Accused of abusing 349 children, French surgeon faces trial
SAINTES, France (AP) — A retired surgeon accused of sexually abusing as many as 349 young children over decades – primarily his patients, in their hospital rooms — is facing justice at last, in the worst such case to come to light in France.
The trial that began Friday in the western city of Saintes is only the beginning, however.
It concerns four people allegedly targeted by Joel Le Scouarnec, 69, including two of his nieces. Other legal complaints against the doctor have piled up since the original investigation wrapped up, and prosecutors are preparing further action after this trial.
In a pinched, quiet voice, Le Scouarnec identified himself to the judge as the proceedings opened. His face held a closed, emotionless expression.
The judge then decided to close the proceedings to the public, exceptionally, at the request of defense lawyers who said Le Scouarnec would speak more freely that way. Some families of victims protested the move, saying the public should hear what the doctor had done.
The first case reached investigators in 2017, when a 6-year-old neighbor told her mother that Le Scouarnec exposed himself and molested her across the fence between their properties.
In searching Le Scouarnec’s home, investigators uncovered more than 300,000 images of child and other pornography — as well as extensive notebooks where the surgeon detailed sexual violence against both girls and boys from 1989 to 2017. Next to each child’s name were comments on the nature of the sexual acts inflicted, according to investigators.
Le Scouarnec admitted to police that he had “already acted out” with children, including his nieces. He said he set limits for himself, and denied any full penetration. He claimed his diaries included an element of fantasy.
Le Scouarnec’s lawyer Thibault Kurzawa said Friday the doctor “intends to explain himself freely” to the court.
The regional prosecutor, Laureline Peyrefitte, told a news conference in December that the number of “potential victims of Le Scouarnec’s actions” had reached 349 by that point.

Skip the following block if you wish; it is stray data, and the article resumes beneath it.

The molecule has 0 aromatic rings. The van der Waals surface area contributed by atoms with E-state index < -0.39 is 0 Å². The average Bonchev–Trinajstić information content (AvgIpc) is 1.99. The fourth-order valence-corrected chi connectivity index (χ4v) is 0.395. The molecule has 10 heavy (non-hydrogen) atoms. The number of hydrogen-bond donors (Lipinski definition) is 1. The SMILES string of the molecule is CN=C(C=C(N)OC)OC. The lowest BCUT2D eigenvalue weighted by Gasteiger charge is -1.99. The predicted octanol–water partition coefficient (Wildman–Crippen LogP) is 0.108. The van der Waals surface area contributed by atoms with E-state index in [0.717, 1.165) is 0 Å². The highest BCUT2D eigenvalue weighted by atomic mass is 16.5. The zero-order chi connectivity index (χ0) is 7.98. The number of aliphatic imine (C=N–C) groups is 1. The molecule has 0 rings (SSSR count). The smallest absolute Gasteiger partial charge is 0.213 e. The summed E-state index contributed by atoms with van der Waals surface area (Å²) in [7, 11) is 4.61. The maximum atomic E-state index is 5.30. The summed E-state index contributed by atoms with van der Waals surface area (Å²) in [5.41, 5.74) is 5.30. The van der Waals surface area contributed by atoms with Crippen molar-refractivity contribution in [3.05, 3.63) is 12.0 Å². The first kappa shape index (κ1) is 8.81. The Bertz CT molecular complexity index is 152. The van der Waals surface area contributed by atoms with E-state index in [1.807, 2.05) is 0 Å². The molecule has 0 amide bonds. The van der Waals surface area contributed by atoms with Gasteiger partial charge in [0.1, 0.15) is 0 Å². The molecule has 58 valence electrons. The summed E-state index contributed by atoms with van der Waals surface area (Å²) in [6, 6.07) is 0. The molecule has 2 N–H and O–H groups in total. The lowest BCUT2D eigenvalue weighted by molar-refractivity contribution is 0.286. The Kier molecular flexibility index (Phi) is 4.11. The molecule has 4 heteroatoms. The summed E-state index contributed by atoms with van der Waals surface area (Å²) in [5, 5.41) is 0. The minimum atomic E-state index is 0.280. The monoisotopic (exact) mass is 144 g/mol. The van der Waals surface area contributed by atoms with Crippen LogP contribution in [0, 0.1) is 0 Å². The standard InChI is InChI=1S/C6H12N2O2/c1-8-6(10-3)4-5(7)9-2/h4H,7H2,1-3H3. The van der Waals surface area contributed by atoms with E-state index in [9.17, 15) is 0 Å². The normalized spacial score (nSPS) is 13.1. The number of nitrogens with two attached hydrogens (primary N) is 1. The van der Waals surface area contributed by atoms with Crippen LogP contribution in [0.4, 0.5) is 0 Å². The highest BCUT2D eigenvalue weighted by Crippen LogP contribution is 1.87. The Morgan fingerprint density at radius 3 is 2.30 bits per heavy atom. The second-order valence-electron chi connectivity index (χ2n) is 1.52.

Gendarmes questioned 229 of the people named in the notebooks, and by this month, 200 had filed formal complaints, the prosecutor’s office told The Associated Press. Many incidents occurred too long ago to prosecute, however.
Investigators say that under cover of medical acts, the doctor sexually took advantage of children as soon as they were alone in the hospital room. They say his strategy was to pass off sexual violence as a professional gesture, and to target patients so young they might not remember or understand what was happening.
He also targeted older children in the operating room, when they were asleep or under anesthesia, according to his diaries.
With victims so young, or unconscious, Le Scouarnec was able to act without aggression or threats, prosecutors say. And so many years later, there is no way to trace for sperm or DNA.
Critics ask why nothing came out before. The surgeon had already been sentenced in 2005 to a four-month suspended prison sentence for possession and importation of a child pornographic image.
The trial opening Friday concerns the neighbor, two nieces, and a child who was hospitalized at age 4 for acute pancreatitis in the establishment where the surgeon practiced.
The father of the young neighbor told reporters Friday that she had wanted to come to the trial. “Our daughter wanted to come and tell him he was mean. She is waiting for answers. She is crying, she knows what’s going on today,” he said. The Associated Press is not publishing the father’s name to protect the girl’s identity.
The father said that during Friday’s trial, Le Scouarnec “did not look at the victims. When I looked him in the eye, he looked down.”
Le Scouarnec faces up to 20 years in prison if convicted.
Recent investigations have determined that Scouarnec rubbed shoulders with two other doctors who have been convicted of similar sexual abuse of children, one in the western region of Brittany, where the trial is being held, and another in the the southwestern town of Jonzac where he later moved.
Angela Charlton in Paris contributed.